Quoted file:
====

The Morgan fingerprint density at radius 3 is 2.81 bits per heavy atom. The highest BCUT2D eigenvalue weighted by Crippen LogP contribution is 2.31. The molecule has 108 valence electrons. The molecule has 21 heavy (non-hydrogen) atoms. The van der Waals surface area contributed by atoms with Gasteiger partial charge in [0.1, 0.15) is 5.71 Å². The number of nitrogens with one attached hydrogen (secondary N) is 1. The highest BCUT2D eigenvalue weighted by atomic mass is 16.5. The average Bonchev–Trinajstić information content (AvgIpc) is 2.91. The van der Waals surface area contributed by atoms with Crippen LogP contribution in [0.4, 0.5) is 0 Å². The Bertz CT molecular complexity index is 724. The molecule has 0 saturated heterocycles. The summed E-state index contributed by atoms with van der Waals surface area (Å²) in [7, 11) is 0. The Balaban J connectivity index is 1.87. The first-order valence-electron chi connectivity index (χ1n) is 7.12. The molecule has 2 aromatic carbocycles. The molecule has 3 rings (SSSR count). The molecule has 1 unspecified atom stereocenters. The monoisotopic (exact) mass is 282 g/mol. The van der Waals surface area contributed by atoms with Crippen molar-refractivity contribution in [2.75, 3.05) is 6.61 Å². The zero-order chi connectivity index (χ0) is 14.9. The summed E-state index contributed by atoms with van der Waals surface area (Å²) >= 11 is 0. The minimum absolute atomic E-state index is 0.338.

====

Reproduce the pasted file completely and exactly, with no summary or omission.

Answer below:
The Morgan fingerprint density at radius 3 is 2.81 bits per heavy atom. The highest BCUT2D eigenvalue weighted by Crippen LogP contribution is 2.31. The molecule has 108 valence electrons. The molecule has 21 heavy (non-hydrogen) atoms. The van der Waals surface area contributed by atoms with Gasteiger partial charge in [0.1, 0.15) is 5.71 Å². The number of nitrogens with one attached hydrogen (secondary N) is 1. The highest BCUT2D eigenvalue weighted by atomic mass is 16.5. The average Bonchev–Trinajstić information content (AvgIpc) is 2.91. The van der Waals surface area contributed by atoms with Crippen LogP contribution in [0.4, 0.5) is 0 Å². The Bertz CT molecular complexity index is 724. The molecule has 0 saturated heterocycles. The summed E-state index contributed by atoms with van der Waals surface area (Å²) in [7, 11) is 0. The Balaban J connectivity index is 1.87. The first-order valence-electron chi connectivity index (χ1n) is 7.12. The molecule has 2 aromatic carbocycles. The molecule has 3 rings (SSSR count). The molecule has 1 unspecified atom stereocenters. The monoisotopic (exact) mass is 282 g/mol. The van der Waals surface area contributed by atoms with Crippen molar-refractivity contribution in [2.75, 3.05) is 6.61 Å². The zero-order chi connectivity index (χ0) is 14.9. The summed E-state index contributed by atoms with van der Waals surface area (Å²) >= 11 is 0. The minimum absolute atomic E-state index is 0.338.